Despite a parade of horribles, the U.S. economy as a whole has shown remarkable resilience so far this year.
The much-publicized horribles include a steep drop in home sales and prices, a near meltdown of the mortgage and related financial markets, declining employment in each of the past seven months, and a stifling surge in oil and gasoline prices. This vicious combination has been characterized by a leading economist—Richard Berner of Morgan Stanley—as a "perfect storm" calculated to drive the economy into a recession.
Yet when the acid-test measure of the nation's economic activity, its gross domestic product, was recently announced, it showed a 1.9 percent annual growth rate during the second quarter of this year. That's well below the 3 to 4 percent growth that most economists would consider robust, but it's also a far cry from the negative numbers that gloom-and-doomers had been forecasting.
This resilience is attributable in largest part to the proclivity of U.S. consumers to keep on spending despite all the vicissitudes. Consumer spending, which accounts for more than 70 percent of GDP, rose 1.5 percent in the second quarter on an inflation-adjusted basis, and there was a lot of adjusting to be done since prices rose at a 4.2 percent annual rate during the quarter.
Still, the fact that the economy has held up as well as it has until now is by no means indicative that it will continue to do so. Economists like Berner insist that a "perfect storm" is still looming—just postponed by the temporary stimulus that upwards of $100 billion in federal income-tax rebates have provided.
As their effect dissipates, he and many others foresee the outlook for consumer spending worsening on several counts. For one, home loan mortgage foreclosure rates continue to soar to their highest level since the 1930s, and default rates on automobile loans and credit card debt are also mounting. This is not only crimping directly affected borrowers, but it's also causing lenders to pull in their horns on extending credit that's been a consumer-spending lubricant. At the same time, double-digit declines in home values in many areas have robbed many still-solvent homeowners of the equity that had been a major source of borrowings.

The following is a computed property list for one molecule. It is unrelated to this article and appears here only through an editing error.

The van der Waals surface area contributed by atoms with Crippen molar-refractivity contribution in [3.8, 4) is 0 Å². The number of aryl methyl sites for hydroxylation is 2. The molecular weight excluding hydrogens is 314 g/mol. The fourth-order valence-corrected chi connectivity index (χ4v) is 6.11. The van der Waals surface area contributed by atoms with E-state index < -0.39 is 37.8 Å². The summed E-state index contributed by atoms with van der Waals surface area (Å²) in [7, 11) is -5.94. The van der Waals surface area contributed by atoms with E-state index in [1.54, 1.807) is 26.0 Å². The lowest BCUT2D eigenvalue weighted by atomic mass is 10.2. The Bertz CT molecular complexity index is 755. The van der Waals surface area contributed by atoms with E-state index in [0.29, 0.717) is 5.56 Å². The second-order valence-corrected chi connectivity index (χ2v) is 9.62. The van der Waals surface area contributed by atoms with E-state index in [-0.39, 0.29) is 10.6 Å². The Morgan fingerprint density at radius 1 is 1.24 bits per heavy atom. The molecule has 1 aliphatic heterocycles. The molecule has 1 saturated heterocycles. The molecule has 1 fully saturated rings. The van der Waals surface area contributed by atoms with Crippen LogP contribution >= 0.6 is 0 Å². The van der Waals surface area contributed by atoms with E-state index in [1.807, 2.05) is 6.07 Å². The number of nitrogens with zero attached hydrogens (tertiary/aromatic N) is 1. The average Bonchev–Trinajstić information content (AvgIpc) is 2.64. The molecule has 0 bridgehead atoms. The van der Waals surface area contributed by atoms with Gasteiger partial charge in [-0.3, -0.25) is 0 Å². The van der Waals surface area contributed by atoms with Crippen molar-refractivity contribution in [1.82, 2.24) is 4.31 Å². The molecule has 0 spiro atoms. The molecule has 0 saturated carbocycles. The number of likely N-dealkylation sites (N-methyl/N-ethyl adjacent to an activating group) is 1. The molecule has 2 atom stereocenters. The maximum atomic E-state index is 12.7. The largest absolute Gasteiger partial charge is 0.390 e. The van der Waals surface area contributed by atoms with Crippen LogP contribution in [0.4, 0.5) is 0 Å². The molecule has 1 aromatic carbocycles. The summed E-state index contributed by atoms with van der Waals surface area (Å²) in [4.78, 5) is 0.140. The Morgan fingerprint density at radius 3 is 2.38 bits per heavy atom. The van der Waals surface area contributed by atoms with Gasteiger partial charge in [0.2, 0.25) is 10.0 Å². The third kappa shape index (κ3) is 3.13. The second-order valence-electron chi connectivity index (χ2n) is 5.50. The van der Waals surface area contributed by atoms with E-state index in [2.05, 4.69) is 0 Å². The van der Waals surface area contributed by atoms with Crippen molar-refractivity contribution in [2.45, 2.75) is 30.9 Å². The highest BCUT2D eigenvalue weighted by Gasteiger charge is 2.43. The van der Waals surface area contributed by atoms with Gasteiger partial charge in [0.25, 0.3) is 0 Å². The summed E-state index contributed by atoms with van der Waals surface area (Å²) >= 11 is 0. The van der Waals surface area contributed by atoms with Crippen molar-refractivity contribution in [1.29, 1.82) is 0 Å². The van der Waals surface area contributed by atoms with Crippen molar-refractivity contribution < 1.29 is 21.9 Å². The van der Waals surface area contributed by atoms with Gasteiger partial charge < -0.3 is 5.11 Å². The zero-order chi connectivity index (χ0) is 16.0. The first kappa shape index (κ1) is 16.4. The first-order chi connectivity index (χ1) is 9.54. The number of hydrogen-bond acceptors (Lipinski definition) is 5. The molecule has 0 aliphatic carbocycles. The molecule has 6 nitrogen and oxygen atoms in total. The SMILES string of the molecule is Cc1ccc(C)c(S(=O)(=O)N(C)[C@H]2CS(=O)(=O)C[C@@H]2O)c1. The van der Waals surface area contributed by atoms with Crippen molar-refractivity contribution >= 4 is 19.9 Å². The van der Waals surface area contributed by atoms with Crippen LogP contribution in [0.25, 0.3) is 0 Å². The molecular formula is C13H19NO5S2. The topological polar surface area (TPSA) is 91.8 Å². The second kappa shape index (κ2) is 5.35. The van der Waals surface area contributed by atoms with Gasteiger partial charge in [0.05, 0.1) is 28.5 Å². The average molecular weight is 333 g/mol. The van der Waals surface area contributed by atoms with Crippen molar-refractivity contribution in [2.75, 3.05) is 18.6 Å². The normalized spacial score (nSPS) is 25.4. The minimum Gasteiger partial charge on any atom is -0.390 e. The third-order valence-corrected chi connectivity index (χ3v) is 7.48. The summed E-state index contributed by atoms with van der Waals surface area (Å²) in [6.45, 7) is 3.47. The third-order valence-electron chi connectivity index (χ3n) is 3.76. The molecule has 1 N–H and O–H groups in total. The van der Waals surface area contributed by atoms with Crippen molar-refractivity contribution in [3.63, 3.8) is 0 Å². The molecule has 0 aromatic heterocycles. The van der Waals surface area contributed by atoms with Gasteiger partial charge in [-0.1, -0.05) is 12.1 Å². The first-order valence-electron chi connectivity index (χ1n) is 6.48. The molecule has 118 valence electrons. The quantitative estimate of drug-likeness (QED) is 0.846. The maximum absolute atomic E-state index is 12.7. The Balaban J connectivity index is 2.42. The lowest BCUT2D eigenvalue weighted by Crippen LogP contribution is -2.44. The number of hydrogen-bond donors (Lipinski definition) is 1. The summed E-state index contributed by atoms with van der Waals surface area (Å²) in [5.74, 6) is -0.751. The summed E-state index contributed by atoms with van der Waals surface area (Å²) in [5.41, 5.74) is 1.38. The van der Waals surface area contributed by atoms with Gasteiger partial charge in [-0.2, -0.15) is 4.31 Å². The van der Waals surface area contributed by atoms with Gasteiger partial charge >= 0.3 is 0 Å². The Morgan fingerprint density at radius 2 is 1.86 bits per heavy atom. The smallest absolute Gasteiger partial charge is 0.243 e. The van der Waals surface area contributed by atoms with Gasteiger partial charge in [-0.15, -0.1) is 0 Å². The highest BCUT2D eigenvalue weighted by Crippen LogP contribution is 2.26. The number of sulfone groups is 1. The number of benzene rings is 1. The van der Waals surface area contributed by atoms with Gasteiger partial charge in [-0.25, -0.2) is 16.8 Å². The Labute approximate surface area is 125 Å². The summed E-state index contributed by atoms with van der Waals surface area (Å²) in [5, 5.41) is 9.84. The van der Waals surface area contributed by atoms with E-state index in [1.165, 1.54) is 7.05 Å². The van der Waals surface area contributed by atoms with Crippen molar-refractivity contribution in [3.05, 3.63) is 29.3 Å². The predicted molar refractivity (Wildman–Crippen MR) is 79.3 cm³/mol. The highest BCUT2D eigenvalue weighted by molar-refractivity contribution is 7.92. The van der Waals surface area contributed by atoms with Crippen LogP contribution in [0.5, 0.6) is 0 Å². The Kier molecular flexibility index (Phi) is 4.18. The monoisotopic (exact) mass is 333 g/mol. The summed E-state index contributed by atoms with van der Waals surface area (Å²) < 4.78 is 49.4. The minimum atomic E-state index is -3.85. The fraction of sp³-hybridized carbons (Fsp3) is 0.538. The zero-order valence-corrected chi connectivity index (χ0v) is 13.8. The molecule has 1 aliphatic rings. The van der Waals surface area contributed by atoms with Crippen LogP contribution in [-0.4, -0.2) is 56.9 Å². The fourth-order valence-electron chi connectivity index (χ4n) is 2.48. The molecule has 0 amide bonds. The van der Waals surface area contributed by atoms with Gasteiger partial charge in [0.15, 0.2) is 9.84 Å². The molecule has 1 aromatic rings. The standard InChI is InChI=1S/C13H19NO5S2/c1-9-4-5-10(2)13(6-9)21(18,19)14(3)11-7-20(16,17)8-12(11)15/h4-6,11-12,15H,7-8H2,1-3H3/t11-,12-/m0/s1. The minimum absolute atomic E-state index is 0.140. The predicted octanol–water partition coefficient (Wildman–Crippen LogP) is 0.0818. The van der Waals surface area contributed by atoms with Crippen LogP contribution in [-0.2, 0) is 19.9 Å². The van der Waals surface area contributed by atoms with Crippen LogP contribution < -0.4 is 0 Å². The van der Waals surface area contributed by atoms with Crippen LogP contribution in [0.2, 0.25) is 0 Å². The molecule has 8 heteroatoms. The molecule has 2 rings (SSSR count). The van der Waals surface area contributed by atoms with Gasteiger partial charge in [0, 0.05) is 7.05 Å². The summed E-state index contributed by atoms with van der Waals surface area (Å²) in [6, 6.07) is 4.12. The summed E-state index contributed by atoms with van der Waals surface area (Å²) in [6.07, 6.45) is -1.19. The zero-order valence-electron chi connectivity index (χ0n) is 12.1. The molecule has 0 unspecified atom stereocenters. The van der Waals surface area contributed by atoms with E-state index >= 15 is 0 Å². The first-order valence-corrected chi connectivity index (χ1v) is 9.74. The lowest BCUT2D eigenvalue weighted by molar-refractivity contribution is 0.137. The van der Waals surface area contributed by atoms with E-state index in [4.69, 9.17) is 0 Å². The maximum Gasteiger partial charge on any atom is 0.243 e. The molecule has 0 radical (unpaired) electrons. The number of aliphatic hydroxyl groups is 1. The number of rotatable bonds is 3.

Equally ominous is the prospect that job losses will get worse in the months ahead. Massive layoffs announced by the hard-hit automobile and airline industries especially haven't taken effect as yet, but when they do the U.S. unemployment rate, which has already risen by a full percent to 5.7 percent in July, could well go to 6 percent for the first time since the bottom of the last recession in 2002. And for every jobless worker who doesn't have a paycheck to spend, there is a fear on the part of others that they could soon be without one, too.
On the proverbial other hand, the deeply depressed housing market could be nearing a bottom that would at least put a halt to further erosion in that sector. By hindsight, the residential real estate bubble that burst in 2006 was a disaster waiting to happen, just as with the dot.com bubble at the beginning of this decade. Because month-to-month comparisons of home-start and home-sale data are full of vagaries, analysts generally make year-to-year comparisons, and these are still showing steep decline. But with each passing month, the base against which they have been made gets smaller. A scanning of recent data suggests that new home starts have been stabilized in many sections of the country. This may be a small consolation to builders whose activity levels are less than half of what they were two years ago. But at least it means that housing won't continue to impose a drain on GDP that was estimated at 1 percent in the second quarter. And a just-enacted income-tax credit for first-time home buyers should help.
The big joker in the economic outlook deck is the price of oil. Is the doubling of oil prices over the past year, to a peak of $147 a barrel in early July, a harbinger or just another bubble that's waiting to burst? The recent sell-off to less than $120 a barrel suggests the latter could be the case; and if so, it would mean relief from the high, and highly correlated, price of gasoline. It's estimated that a dollar a gallon difference in the price of gasoline is worth about $100 billion in consumer purchasing power for other goods and services—just about equal to what the tax-rebate stimulus provided.
That's before even mentioning what a reduction to, say, $3 a gallon would do for the automotive, airline, and trucking industries. Nor does it take into account the easing of inflationary pressures that would reduce the inflation rate far below the 4.2 percent annual rate that was imbedded in second quarter GDP. Indeed, but for the big bumps in gasoline prices, overall economic growth so far this year would have been quite wholesome. m